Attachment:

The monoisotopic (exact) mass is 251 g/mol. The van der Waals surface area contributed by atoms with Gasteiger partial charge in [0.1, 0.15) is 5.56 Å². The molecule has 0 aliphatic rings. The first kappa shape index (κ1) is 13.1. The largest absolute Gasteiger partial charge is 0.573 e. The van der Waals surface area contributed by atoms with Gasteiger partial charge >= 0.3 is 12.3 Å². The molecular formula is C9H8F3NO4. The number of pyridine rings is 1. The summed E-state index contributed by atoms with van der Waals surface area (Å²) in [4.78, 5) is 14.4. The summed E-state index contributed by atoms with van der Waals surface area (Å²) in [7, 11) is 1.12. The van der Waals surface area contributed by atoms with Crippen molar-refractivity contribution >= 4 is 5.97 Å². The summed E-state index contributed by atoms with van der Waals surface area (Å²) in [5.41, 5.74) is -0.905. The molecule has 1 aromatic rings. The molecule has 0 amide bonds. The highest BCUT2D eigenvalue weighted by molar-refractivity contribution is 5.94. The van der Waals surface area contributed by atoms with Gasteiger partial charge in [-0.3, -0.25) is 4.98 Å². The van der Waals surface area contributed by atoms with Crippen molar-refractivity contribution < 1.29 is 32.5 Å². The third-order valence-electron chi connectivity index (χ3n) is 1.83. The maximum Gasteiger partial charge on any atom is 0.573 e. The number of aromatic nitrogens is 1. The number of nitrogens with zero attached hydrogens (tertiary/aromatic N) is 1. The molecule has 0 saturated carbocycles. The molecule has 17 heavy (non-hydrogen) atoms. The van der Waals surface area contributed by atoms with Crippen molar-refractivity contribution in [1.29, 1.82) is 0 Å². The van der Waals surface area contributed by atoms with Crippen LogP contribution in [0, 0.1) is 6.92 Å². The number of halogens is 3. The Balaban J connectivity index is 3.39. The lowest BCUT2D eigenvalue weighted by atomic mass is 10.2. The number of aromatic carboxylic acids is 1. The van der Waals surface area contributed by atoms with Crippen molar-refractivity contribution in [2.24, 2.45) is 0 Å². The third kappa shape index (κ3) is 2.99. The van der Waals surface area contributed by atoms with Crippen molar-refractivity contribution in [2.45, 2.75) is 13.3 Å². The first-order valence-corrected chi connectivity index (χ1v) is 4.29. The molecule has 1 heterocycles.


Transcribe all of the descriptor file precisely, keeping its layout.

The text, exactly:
The monoisotopic (exact) mass is 251 g/mol. The van der Waals surface area contributed by atoms with Gasteiger partial charge in [0.1, 0.15) is 5.56 Å². The molecule has 0 aliphatic rings. The first kappa shape index (κ1) is 13.1. The largest absolute Gasteiger partial charge is 0.573 e. The van der Waals surface area contributed by atoms with Gasteiger partial charge >= 0.3 is 12.3 Å². The molecular formula is C9H8F3NO4. The number of pyridine rings is 1. The summed E-state index contributed by atoms with van der Waals surface area (Å²) in [4.78, 5) is 14.4. The summed E-state index contributed by atoms with van der Waals surface area (Å²) in [7, 11) is 1.12. The van der Waals surface area contributed by atoms with Crippen molar-refractivity contribution >= 4 is 5.97 Å². The summed E-state index contributed by atoms with van der Waals surface area (Å²) in [5.41, 5.74) is -0.905. The molecule has 1 aromatic rings. The molecule has 0 amide bonds. The highest BCUT2D eigenvalue weighted by molar-refractivity contribution is 5.94. The van der Waals surface area contributed by atoms with Gasteiger partial charge in [-0.3, -0.25) is 4.98 Å². The van der Waals surface area contributed by atoms with Crippen molar-refractivity contribution < 1.29 is 32.5 Å². The third-order valence-electron chi connectivity index (χ3n) is 1.83. The maximum Gasteiger partial charge on any atom is 0.573 e. The number of aromatic nitrogens is 1. The number of nitrogens with zero attached hydrogens (tertiary/aromatic N) is 1. The molecule has 0 saturated carbocycles. The molecule has 17 heavy (non-hydrogen) atoms. The van der Waals surface area contributed by atoms with Crippen molar-refractivity contribution in [1.29, 1.82) is 0 Å². The van der Waals surface area contributed by atoms with Crippen LogP contribution in [0, 0.1) is 6.92 Å². The number of halogens is 3. The Balaban J connectivity index is 3.39. The lowest BCUT2D eigenvalue weighted by atomic mass is 10.2. The number of aromatic carboxylic acids is 1. The van der Waals surface area contributed by atoms with Crippen molar-refractivity contribution in [2.24, 2.45) is 0 Å². The third kappa shape index (κ3) is 2.99. The van der Waals surface area contributed by atoms with Crippen molar-refractivity contribution in [2.45, 2.75) is 13.3 Å². The first-order valence-corrected chi connectivity index (χ1v) is 4.29. The molecule has 1 heterocycles.